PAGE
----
18 Budget-Friendly Bridal Shower Hostess Gifts

Photo: Rachel May Photography

Bridal shower gift etiquette can be tricky. The pre-wedding event is just a teaser for the big day, so what do you do about a bridal shower gift vs. wedding gift? Do you really need to bring a present to both the pre-wedding events and the nuptials? The answer is yes, but we’ve got some proper wedding gift etiquette tips to help you along the way.

Bridal shower gift vs. wedding shower gift? Here’s how to navigate that tricky bridal shower gift etiquette.


Do I Have to Buy a Bridal Shower and a Wedding Gift?

Short answer: Yes. Long answer: Proper wedding gift etiquette states you need to bring a gift to both affairs, but that doesn’t mean the two gifts have to be equal in value. In fact, when it comes to bridal shower gift vs. wedding gift, the bridal shower gift should be smaller. It all comes down to breaking down your wedding present budget.

The 20-20-60 Rule

Here’s the key to bridal shower gift etiquette: Think of the 20-20-60 rule. Start by creating an overall gift budget to celebrate the happy couple. Let’s use $200 as an example. Sixty percent of that budget ($120) should be reserved for the wedding gift — a check, that set of China they registered for, or a kitchen appliance. Then, twenty percent ($40) — a set of champagne flutes, a beautiful picture frame—should be reserved for the engagement party and the other twenty percent ($40) — their coffee mugs, the cake servers they want to use on the big day—for the shower. If you are only invited to one pre-wedding event, divide that extra twenty percent between the shower ($50) and the wedding ($130). See: Proper wedding gift etiquette really comes down to math!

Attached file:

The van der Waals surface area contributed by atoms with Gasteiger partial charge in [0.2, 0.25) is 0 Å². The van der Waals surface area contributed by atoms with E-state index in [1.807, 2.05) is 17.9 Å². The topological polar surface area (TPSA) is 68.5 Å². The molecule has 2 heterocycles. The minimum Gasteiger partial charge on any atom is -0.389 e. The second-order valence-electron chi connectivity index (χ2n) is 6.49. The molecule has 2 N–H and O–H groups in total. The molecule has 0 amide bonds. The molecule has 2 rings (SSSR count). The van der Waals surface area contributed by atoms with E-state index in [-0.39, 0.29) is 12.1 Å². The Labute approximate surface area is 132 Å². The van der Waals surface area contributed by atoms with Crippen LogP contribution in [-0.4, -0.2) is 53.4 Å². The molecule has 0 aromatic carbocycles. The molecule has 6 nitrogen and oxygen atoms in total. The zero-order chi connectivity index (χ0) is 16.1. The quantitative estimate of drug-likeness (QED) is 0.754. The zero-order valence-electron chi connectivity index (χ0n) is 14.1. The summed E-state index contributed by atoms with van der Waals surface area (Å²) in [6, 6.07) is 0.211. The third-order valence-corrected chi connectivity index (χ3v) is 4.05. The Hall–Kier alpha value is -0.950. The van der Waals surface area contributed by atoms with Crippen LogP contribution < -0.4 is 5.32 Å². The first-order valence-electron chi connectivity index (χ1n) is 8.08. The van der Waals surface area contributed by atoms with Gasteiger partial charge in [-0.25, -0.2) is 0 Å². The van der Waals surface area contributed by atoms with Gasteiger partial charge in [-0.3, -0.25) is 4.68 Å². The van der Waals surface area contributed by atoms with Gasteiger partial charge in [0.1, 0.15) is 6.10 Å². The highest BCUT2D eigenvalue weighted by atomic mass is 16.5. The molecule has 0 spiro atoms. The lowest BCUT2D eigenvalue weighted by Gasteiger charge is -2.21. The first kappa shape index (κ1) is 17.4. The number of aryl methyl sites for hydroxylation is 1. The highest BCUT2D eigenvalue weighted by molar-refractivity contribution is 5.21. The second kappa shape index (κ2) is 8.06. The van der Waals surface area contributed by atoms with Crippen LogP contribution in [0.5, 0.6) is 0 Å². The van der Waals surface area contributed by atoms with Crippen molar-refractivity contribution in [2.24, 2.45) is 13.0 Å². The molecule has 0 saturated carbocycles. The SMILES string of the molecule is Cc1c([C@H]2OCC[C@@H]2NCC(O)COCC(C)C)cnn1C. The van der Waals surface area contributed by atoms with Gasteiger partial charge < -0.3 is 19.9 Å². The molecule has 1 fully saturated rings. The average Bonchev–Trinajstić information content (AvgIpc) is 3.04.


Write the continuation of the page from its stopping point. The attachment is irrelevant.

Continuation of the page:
Do I Have to Buy Off the Registry?

There are differing opinions on this when it comes to bridal shower gift vs. wedding gift, but by standard etiquette, bridal shower gifts should typically come from the registry. Of course, if you are super close to the bride or groom, a small, highly personalized gift, like a gift card to their favorite restaurant or a family recipe book you create, can be just as appropriate for a shower. By the time you get to the wedding, sometimes the registry is already bought up. If that’s the case, it’s okay to go off registry, just look at what they did add to their wishlist and try to match their style and taste. If you really can’t think of something to buy, it’s absolutely okay to give money as a wedding gift — or to buy them a fun experience, like a date night at a new hip restaurant, or a night at their honeymoon hotel. Some couples even create honeymoon funds, cash funds, or a combination of traditional and experiential registries on sites like WeddingWire Registry.

How Much Should I Spend on a Bridal Shower Gift?

Keeping the 20-20-60 Rule in mind, a bridal shower gift should be about one-third the price of your wedding gift. However, what you spend comes down to your relationship with the bride or groom, and your budget. Typically, shower gifts should be between $25 to $75. If you are closer to the person of honor, consider the higher end of the registry.

How Much Should I Spend on a Wedding Gift?

Wedding gift etiquette says a guest should spend about $50-$150 on a wedding if they’re going solo. Again, it comes down to relationship and budget—and what you’ve allocated in the 20-20-60 rule. If you’re going to a wedding with a date, expect to spend $75-$200 on the gift. And keep in mind, while there is no maximum on a gift, don’t spend less than $50.

Can I Give One Big Gift for a Bridal Shower and Wedding?

While it’s uncommon to show up to a shower empty handed, or to forgo a gift on the big day, some guests like to give the happy couple one big-ticket gift for all the celebrating, rather than break the gifts into pieces. That’s totally okay — but make sure the couple knows. If you’re waiting for the big day to give them their larger gift, at a minimum bring a card to the bridal shower, with a note that a gift is on the way. If you want to get it over with, ship the couple the gift before the shower, and mention both events, in a simple way — “Can’t wait to shower you with love and celebrate your big day” — on the card.